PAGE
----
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July|August 2004
Crash Course By Jascha Hoffman
Rundown Jury By Noel C. Paul
On Your Marks. Set. Go Home! By Dana Mulhauser
World's Richest Bailiff By Brendan I. Koerner
Cases & Controversies
The Prudent Jurist By William H. Simon

Rundown Jury

Twelve not-so-angry Russians.

By Noel C. Paul

FACING TRIAL FOR MURDER IN IVANOVO, a dreary city 165 miles northeast of Moscow, Vladimir Novikov made a bet that's familiar to Americans: He gambled that 12 sleepy-looking pensioners would show him mercy. A thin, hunched 20-year-old, Novikov had been charged with killing an army soldier. He requested a jury, his lawyer said, because he thought his peers would be more receptive to his story than a judge would. Novikov said that the murdered soldier had sexually abused a new young recruit, one of Novikov's two co-defendants in the case. The three had tried to intimidate the victim by holding a knife to his throat, and killed him, they said, by mistake.

Ten years ago, as the old Soviet system collapsed, American officials in the State Department and other agencies eagerly exported the jury system to Russian courtrooms. Taking the power to convict away from judges, who often assumed the guilt of the accused, was supposed to give defendants a fairer shot.

But the dozen men and women who shuffled into the jury box in Ivanovo didn't get much chance to do that. After the prosecutor's opening statement, the defense lawyer, Oleg Sperantskii, rose to the podium. "The prosecutor has read these charges in a very cold way," he said, clasping his hands above his waist. Like snow, "in a few weeks the words the prosecutor said will melt away and nothing will be left after it."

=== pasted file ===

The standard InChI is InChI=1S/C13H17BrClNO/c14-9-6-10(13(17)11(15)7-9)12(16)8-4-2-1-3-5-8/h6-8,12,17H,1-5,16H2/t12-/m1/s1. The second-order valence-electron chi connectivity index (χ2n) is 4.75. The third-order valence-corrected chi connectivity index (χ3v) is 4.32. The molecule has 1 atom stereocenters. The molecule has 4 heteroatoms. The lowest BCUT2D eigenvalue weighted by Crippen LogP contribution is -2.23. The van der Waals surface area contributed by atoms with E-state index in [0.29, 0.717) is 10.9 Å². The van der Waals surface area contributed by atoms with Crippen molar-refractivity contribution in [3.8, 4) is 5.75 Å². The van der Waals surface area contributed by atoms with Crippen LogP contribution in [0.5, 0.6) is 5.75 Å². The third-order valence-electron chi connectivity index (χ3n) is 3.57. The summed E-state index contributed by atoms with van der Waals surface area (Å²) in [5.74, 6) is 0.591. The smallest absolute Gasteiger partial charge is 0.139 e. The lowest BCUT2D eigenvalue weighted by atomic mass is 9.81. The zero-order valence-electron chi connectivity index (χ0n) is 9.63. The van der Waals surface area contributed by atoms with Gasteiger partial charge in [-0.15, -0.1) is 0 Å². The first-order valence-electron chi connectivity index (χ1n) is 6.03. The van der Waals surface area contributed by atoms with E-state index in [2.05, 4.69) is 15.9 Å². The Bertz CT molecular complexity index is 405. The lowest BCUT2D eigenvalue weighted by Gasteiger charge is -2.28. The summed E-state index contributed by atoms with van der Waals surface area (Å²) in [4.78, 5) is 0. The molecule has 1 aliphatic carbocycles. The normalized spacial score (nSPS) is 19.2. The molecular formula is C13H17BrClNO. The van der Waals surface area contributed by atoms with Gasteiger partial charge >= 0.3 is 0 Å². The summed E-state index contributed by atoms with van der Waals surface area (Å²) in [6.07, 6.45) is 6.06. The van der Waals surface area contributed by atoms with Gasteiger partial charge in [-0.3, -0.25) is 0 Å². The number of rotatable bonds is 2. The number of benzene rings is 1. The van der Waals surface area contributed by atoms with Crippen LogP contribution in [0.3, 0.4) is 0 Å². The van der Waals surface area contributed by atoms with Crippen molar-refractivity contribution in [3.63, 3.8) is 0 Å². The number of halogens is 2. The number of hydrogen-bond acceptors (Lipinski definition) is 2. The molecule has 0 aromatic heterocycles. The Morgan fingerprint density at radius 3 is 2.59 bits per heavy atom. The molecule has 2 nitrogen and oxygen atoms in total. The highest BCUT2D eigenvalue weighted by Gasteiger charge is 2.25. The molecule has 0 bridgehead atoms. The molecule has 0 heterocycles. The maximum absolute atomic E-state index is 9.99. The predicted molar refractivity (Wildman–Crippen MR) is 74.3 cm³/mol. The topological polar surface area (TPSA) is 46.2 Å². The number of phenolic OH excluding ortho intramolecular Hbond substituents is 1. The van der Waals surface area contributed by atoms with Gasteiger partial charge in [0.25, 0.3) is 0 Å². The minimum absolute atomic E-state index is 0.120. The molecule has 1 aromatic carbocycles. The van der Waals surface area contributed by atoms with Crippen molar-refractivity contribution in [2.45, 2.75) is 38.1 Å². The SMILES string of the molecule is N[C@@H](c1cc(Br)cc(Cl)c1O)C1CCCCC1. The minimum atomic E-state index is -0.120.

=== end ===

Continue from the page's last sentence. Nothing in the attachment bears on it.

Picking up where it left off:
Sperantskii said later that he'd gotten his style "from the American guys"—the presenters at American Bar Association seminars he'd attended in the United States. But his flight of fancy didn't impress the presiding judge, Irina Chumina. "You are influencing the jury with your sad stories!" Chumina rebuked him.

A chastised Sperantskii hurried through the rest of his remarks. Later, the defense team regained enough ground to object successfully to evidence that police investigators had collected illegally. But Chumina put her thumb on the scale by reminding the prosecutor about other evidence that he'd neglected to introduce. She also nudged him to call a forgotten witness in the trial. "I was trying to give him hints," she explained after.

The closing statement for the defense was delivered by Sergei Salapin, a babyfaced defense attorney who prefaced his remarks by begging the jurors' indulgence of his youth. When Salapin described how the victim had threatened the young defendant into giving oral sex, Chumina broke in to give her version of a key fact.

"No, I think that is not correct," Salapin told her.

"You are not permitted to speak to me in such a tone," Chumina answered.

A third defense lawyer, Vladimir Derbyshev, rose and waved a copy of Russia's new criminal procedure code over his head. "You're not allowed to interrupt," he shouted at the judge. "It says here you are not allowed to do this."